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Airlines Black List - Explanations

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3. How the Authorities control worldwide airlines?

On December 7th 1944, 52 countries have endorsed the Chicago convention, and agreed to set up and applied a technical regulation based on the ICAO (International Civil Aviation Organisation) directives. The Chicago convention applied since April 4th 1947. All the organisations implied in the aviation safety are concerned: airlines, maintenance workshop, training school, crews …

Charter and regular airlines are controlled by the Civil Aviation Authority of the state where they have set their main base. Therefore, the National Authority of an airline is responsible for ensuring that its air carrier operators comply with the minimum safety oversight standards established by the ICAO. Only the National Authority of the airline has a global knowledge of the safety level of its airline, and can decide whether or not the airline is allowed to carry passengers. Then, it is the responsibility each country to ensure that every foreign airlines have been allowed to fly by their National Authority.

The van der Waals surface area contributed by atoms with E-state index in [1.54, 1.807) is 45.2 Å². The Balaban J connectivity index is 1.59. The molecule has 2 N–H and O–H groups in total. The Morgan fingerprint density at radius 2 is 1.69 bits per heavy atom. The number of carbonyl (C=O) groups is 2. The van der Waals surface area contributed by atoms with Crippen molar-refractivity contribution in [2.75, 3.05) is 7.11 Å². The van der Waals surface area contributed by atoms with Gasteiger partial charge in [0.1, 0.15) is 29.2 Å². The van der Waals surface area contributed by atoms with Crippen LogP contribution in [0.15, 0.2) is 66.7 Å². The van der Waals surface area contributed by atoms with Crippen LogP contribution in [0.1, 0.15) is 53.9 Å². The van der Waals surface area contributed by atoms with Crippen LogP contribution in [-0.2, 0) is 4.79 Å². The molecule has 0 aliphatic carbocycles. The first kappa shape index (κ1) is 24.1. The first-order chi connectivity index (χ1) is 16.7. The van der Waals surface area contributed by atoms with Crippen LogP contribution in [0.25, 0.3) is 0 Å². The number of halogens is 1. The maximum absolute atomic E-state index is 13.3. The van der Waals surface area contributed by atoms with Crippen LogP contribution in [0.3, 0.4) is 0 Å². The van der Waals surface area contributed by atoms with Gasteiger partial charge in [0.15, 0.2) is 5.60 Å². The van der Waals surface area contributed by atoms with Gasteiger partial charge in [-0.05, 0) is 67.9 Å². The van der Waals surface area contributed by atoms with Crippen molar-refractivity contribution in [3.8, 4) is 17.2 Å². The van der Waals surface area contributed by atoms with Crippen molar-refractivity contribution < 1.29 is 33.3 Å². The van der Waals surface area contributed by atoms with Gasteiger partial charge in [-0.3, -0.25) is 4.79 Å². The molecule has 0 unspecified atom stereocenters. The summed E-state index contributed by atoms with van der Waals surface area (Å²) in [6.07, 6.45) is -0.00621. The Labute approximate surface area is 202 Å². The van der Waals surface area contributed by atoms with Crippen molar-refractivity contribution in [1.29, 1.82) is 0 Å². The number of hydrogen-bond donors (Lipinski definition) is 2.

4. What technical controls are performed by the European Authority on foreign airlines?

In addition to the complete and systematic controls under the responsibility of the National Authority of the airline, the European states have set up a program called SAFA (Safety Assessment of Foreign Aircraft), which consists in performing punctual and unexpected controls. These controls do not replace the National Authority continuing oversight and surveillance, but ensure that the airlines comply with the international safety requirements. For example, aircraft documentation, crew licenses, flight deck and cabin safety systems, general aircraft aspect, cargo loading are verified. These controls are made in such a way that the aircraft is not delayed. Consequently, depending on the timeframe available during the aircraft stop, these controls can be extensive enough to definitely ensure that the aircraft is safe, or too short and allow an unsafe airline to be undetected.

Following a control, the airline can be requested to correct a deviation before the next take-off. Its National Authority can be warned. In the worst case, in case of a serious deviation, an airline can be banned from a country until it has demonstrated compliance with the international safety standards. The purpose of these controls is to set an additional surveillance of the foreign airlines, and that all foreign airlines know that they can be controlled and sanctioned anythime when they land in Europe. All these controls are carried out by dedicated teams.



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